Definitions

from The American Heritage® Dictionary of the English Language, 4th Edition

  • n. Any of various arboreal rodents of the genus Sciurus and related genera of the family Sciuridae, having a long flexible bushy tail and including the fox squirrel, gray squirrel, and red squirrel. Also called tree squirrel.
  • n. Any of various other rodents of the family Sciuridae, as the ground squirrel or the flying squirrel.
  • n. The fur of one of these rodents.
  • transitive v. To hide or store: squirreled away her money.

from Wiktionary, Creative Commons Attribution/Share-Alike License

  • n. Any of the rodents of the family Sciuridae distinguished by their large bushy tail.
  • n. A person, usually a freezoner, who applies L. Ron Hubbard's technology in a heterodox manner.
  • v. To store in a secretive manner, to hide something for future use

from the GNU version of the Collaborative International Dictionary of English

  • n. Any one of numerous species of small rodents belonging to the genus Sciurus and several allied genera of the family Sciuridæ. Squirrels generally have a bushy tail, large erect ears, and strong hind legs. They are commonly arboreal in their habits, but many species live in burrows.
  • n. One of the small rollers of a carding machine which work with the large cylinder.

from The Century Dictionary and Cyclopedia

  • n. A rodent quadruped of the family Sciuridæ and genus Sciurus, originally and specifically Sciurus vulgaris of Europe.
  • n. In cotton manufacturing, one of the small card-covered rollers used with the large roller of a carding-machine. Also called urchin.

from WordNet 3.0 Copyright 2006 by Princeton University. All rights reserved.

  • n. a kind of arboreal rodent having a long bushy tail
  • n. the fur of a squirrel

Etymologies

Middle English squirel, from Anglo-Norman esquirel, from Vulgar Latin *scūriolus, diminutive of *scūrius, alteration of Latin sciūrus, from Greek skiouros : skiā, shadow + ourā, tail.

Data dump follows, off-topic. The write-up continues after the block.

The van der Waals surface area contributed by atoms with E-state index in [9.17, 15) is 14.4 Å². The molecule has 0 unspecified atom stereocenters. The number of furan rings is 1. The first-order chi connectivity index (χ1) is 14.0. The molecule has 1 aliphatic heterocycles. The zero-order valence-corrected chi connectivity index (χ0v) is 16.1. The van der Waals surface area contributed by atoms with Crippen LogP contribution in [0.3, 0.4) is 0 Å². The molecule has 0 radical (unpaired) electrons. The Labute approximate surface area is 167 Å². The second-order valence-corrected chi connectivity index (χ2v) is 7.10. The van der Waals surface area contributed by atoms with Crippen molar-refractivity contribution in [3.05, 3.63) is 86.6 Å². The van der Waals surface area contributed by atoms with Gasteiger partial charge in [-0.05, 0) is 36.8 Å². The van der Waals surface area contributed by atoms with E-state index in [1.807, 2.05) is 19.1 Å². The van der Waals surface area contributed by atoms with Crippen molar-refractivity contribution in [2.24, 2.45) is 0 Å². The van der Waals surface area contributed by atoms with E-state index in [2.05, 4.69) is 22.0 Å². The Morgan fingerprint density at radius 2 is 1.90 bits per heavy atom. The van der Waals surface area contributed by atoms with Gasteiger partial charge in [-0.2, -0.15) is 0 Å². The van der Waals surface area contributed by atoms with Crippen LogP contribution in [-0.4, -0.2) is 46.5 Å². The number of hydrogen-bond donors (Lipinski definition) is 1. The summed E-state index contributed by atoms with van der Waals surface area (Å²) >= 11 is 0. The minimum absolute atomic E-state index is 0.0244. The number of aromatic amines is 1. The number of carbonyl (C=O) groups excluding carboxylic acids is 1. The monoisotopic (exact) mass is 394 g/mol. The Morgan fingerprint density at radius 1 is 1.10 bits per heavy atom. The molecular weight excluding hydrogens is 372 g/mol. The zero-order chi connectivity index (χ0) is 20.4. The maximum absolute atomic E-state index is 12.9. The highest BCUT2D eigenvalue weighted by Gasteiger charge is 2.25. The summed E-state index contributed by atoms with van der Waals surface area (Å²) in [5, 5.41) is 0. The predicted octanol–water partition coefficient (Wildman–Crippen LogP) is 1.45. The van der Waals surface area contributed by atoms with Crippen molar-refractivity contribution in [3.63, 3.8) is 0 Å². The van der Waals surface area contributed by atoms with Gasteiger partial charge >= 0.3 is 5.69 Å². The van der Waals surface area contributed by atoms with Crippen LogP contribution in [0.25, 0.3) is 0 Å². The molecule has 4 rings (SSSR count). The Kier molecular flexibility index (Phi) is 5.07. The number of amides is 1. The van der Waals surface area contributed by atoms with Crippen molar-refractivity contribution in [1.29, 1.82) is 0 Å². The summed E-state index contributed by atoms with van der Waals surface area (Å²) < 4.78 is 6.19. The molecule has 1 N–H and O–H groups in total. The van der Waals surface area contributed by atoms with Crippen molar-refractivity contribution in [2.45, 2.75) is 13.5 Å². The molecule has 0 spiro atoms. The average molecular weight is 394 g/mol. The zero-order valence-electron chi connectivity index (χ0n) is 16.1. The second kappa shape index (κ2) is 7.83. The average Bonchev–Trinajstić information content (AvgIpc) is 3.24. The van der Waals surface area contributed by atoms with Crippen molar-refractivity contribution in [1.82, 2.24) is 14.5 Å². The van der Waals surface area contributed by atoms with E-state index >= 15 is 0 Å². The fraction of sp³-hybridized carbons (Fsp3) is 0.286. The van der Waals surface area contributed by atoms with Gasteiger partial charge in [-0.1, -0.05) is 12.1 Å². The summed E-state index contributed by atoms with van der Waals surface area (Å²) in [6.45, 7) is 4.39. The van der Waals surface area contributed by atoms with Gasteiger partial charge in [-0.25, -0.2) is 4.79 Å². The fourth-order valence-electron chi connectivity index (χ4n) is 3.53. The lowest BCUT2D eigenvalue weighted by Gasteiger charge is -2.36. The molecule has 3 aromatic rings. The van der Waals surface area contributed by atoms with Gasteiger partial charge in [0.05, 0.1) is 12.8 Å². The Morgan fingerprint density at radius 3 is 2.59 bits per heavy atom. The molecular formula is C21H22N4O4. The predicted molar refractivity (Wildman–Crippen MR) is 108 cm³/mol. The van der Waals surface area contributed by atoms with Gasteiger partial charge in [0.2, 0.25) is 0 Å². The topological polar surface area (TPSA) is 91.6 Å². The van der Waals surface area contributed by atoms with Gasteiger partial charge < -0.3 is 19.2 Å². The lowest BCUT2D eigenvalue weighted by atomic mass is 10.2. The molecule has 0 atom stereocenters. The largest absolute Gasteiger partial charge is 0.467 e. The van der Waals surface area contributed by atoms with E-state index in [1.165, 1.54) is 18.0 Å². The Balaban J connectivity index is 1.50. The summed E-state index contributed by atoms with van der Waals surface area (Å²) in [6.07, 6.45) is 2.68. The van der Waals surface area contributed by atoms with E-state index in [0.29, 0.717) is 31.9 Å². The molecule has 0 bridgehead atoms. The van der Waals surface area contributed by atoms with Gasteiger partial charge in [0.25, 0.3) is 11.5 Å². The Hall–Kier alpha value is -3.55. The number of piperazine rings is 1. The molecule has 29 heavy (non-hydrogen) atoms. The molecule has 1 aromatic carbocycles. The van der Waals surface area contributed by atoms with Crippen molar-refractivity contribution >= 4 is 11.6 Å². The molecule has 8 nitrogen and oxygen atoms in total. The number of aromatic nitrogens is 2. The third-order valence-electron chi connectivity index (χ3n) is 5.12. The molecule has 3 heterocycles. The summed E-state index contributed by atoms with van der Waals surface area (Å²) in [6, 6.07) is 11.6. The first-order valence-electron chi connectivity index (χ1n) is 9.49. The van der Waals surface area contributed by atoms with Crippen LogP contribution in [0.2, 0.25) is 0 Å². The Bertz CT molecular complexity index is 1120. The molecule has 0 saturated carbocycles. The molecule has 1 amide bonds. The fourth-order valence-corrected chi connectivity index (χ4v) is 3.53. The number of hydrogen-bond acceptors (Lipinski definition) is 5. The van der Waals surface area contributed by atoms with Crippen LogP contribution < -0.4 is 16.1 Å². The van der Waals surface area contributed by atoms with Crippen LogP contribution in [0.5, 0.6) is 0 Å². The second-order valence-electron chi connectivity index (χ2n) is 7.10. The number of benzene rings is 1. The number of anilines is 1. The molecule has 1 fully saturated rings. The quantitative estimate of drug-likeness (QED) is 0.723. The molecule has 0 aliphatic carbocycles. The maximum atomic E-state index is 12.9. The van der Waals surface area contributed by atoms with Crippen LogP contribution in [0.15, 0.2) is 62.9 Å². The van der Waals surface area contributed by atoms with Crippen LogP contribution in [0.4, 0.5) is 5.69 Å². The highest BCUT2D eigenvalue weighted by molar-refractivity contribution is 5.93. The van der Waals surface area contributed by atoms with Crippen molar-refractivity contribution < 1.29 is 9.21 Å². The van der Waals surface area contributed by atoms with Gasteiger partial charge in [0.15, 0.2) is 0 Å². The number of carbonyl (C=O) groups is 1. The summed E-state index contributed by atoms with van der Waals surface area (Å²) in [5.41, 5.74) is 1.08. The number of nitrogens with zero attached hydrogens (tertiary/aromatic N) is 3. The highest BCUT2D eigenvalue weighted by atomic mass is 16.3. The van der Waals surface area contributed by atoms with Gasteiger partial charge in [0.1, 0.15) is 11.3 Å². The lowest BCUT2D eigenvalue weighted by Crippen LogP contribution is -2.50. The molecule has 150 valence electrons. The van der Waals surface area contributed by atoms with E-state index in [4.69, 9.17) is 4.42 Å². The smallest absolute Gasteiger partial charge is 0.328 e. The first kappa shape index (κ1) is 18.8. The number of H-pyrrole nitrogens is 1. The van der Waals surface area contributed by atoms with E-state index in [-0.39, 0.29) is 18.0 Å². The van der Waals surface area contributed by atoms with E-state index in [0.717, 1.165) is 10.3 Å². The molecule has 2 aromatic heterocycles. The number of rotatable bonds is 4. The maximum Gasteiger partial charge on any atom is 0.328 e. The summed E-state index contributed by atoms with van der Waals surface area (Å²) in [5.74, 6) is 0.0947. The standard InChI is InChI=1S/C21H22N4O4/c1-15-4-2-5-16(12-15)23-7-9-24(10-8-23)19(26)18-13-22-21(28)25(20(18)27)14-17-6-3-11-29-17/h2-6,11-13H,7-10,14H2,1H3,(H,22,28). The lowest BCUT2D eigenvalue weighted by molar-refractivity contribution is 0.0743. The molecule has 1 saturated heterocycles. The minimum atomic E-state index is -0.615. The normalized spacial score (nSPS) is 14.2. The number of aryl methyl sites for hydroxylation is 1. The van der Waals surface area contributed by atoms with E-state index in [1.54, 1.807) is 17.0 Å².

(American Heritage® Dictionary of the English Language, Fourth Edition)
From Old French esquirel, escurel (whence French écureuil), from Vulgar Latin scuriolus, diminutive of scurius, variant of Latin sciurus, from Ancient Greek σκίουρος (skiouros). Displaced native Middle English aquerne, from Old English acweorna. (Wiktionary)

Examples

Comments

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  • I knew you'd find3 your squirrels3 list.

    January 24, 2013

  • Oh, thank goodness there's already a squirrel list. That was gonna drive me nuts. :-)

    January 24, 2013

  • There is a listing in swishcheese-and-leapfogs, perhaps.... that tailed to squirrels of all types AND squirrels--squirrels--squirrels by Ruzuzu

    January 24, 2013

  • "In cotton manufacturing, one of the small card-covered rollers used with the large roller of a carding-machine. Also called urchin."

    --CD&C

    January 24, 2013

  • The Latvian word for squirrels is vavers--but I like the thought of calling them acorns.

    October 25, 2011

  • Interesting usage (about the animal) here.

    June 19, 2009

  • The etymology of this seems very straightforward: Greek skiourous from ski- "shadow" + ouros "tail". Yet zero grade of an Indo-European *(o)wer-, name of some kind of weasel-like animal, as found reduplicated in Latin viverra, and also in German Eichhörnchen "squirrel". That latter looks like a simple Eiche "oak" + Horn "horn" + diminutive, but the second part is known to be from the *wer- root with subsequent superficial assimilation to horn.

    In wish there was some indication of how much of Starostin is well-agreed and how much is his own speculation.

    March 8, 2009


  • A squirrel to some is a squirrel,
    To others, a squirrel's a squirl.
    Since freedom of speech is the birthright of each,
    I can only this fable unfurl:
    A virile young squirrel named Cyril,
    In an argument over a girl,
    Was lambasted from here to the Tyrol
    By a churl of a squirl named Earl.

    – Ogden Nash

    December 24, 2008

  • Fixed :-)

    October 12, 2008

  • Hmm... the link to http://wordie.org/words/[squirrel] gives a 404, not the bracketeering word. Off to bugs, then...?

    Edit: oh wait: it's a misuse of HTML entities that's doing that.

    October 9, 2008

  • I told you.

    this is creepy. It appeared three random words after squirrel. I'm not kidding.

    October 9, 2008